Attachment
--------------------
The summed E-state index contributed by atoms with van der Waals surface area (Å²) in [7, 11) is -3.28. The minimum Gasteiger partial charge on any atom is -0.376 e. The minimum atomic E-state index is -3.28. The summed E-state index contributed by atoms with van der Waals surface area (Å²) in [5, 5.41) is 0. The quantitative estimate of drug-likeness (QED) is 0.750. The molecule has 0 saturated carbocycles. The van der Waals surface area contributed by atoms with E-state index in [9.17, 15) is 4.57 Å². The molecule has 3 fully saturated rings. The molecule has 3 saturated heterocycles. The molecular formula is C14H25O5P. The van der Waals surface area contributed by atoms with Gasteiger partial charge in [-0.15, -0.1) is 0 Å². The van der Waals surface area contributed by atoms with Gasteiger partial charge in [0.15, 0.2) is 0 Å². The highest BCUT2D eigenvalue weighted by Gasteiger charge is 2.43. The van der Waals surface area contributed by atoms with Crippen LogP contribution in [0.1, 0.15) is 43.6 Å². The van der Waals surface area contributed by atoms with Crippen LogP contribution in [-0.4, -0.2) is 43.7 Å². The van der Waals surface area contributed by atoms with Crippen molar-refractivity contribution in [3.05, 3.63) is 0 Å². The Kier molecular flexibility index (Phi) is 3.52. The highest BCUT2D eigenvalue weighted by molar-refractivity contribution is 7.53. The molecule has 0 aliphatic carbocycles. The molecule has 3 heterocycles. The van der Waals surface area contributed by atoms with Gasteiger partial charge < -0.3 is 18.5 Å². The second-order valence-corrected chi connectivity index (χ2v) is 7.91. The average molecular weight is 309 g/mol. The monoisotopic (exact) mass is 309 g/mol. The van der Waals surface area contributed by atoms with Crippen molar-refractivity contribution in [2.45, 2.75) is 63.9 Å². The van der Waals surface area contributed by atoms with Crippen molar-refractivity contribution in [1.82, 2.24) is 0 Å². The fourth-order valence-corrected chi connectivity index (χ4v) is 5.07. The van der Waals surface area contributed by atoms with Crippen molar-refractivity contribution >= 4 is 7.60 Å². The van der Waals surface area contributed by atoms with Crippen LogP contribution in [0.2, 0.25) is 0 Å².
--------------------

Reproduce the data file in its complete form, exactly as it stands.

The summed E-state index contributed by atoms with van der Waals surface area (Å²) in [7, 11) is -3.28. The minimum Gasteiger partial charge on any atom is -0.376 e. The minimum atomic E-state index is -3.28. The summed E-state index contributed by atoms with van der Waals surface area (Å²) in [5, 5.41) is 0. The quantitative estimate of drug-likeness (QED) is 0.750. The molecule has 0 saturated carbocycles. The van der Waals surface area contributed by atoms with E-state index in [9.17, 15) is 4.57 Å². The molecule has 3 fully saturated rings. The molecule has 3 saturated heterocycles. The molecular formula is C14H25O5P. The van der Waals surface area contributed by atoms with Gasteiger partial charge in [-0.15, -0.1) is 0 Å². The van der Waals surface area contributed by atoms with Gasteiger partial charge in [0.15, 0.2) is 0 Å². The highest BCUT2D eigenvalue weighted by Gasteiger charge is 2.43. The van der Waals surface area contributed by atoms with Crippen LogP contribution in [0.1, 0.15) is 43.6 Å². The van der Waals surface area contributed by atoms with Crippen LogP contribution in [-0.4, -0.2) is 43.7 Å². The van der Waals surface area contributed by atoms with Crippen molar-refractivity contribution in [3.05, 3.63) is 0 Å². The Kier molecular flexibility index (Phi) is 3.52. The highest BCUT2D eigenvalue weighted by molar-refractivity contribution is 7.53. The molecule has 0 aliphatic carbocycles. The molecule has 3 heterocycles. The van der Waals surface area contributed by atoms with Gasteiger partial charge < -0.3 is 18.5 Å². The second-order valence-corrected chi connectivity index (χ2v) is 7.91. The average molecular weight is 309 g/mol. The monoisotopic (exact) mass is 309 g/mol. The van der Waals surface area contributed by atoms with Crippen molar-refractivity contribution in [2.45, 2.75) is 63.9 Å². The van der Waals surface area contributed by atoms with Crippen molar-refractivity contribution in [1.82, 2.24) is 0 Å². The fourth-order valence-corrected chi connectivity index (χ4v) is 5.07. The van der Waals surface area contributed by atoms with Crippen molar-refractivity contribution >= 4 is 7.60 Å². The van der Waals surface area contributed by atoms with Crippen LogP contribution in [0.2, 0.25) is 0 Å².